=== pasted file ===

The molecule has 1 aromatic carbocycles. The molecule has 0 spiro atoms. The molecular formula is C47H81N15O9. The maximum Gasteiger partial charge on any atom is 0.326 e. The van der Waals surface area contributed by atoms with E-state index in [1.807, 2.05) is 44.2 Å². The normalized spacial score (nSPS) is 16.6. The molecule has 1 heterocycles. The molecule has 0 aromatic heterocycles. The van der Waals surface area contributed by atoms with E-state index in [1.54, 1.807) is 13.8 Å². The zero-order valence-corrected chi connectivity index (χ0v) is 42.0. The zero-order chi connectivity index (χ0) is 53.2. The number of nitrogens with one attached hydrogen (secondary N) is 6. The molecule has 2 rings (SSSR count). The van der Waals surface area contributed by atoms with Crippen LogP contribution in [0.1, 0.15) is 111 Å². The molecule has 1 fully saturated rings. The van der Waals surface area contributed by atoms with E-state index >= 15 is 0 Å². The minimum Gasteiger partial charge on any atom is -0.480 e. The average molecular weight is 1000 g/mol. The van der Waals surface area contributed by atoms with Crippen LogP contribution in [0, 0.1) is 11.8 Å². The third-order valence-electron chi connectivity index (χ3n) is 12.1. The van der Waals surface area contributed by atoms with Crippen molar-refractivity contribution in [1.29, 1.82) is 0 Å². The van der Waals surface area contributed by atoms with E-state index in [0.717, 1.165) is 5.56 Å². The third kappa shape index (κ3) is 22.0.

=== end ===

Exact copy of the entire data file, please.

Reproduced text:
The molecule has 1 aromatic carbocycles. The molecule has 0 spiro atoms. The molecular formula is C47H81N15O9. The maximum Gasteiger partial charge on any atom is 0.326 e. The van der Waals surface area contributed by atoms with E-state index in [1.807, 2.05) is 44.2 Å². The normalized spacial score (nSPS) is 16.6. The molecule has 1 heterocycles. The molecule has 0 aromatic heterocycles. The van der Waals surface area contributed by atoms with E-state index in [1.54, 1.807) is 13.8 Å². The zero-order valence-corrected chi connectivity index (χ0v) is 42.0. The zero-order chi connectivity index (χ0) is 53.2. The number of nitrogens with one attached hydrogen (secondary N) is 6. The molecule has 2 rings (SSSR count). The van der Waals surface area contributed by atoms with Crippen LogP contribution in [0.1, 0.15) is 111 Å². The molecule has 1 fully saturated rings. The van der Waals surface area contributed by atoms with E-state index >= 15 is 0 Å². The minimum Gasteiger partial charge on any atom is -0.480 e. The average molecular weight is 1000 g/mol. The van der Waals surface area contributed by atoms with Crippen LogP contribution in [0, 0.1) is 11.8 Å². The third-order valence-electron chi connectivity index (χ3n) is 12.1. The van der Waals surface area contributed by atoms with Crippen molar-refractivity contribution in [1.29, 1.82) is 0 Å². The van der Waals surface area contributed by atoms with E-state index in [0.717, 1.165) is 5.56 Å². The third kappa shape index (κ3) is 22.0.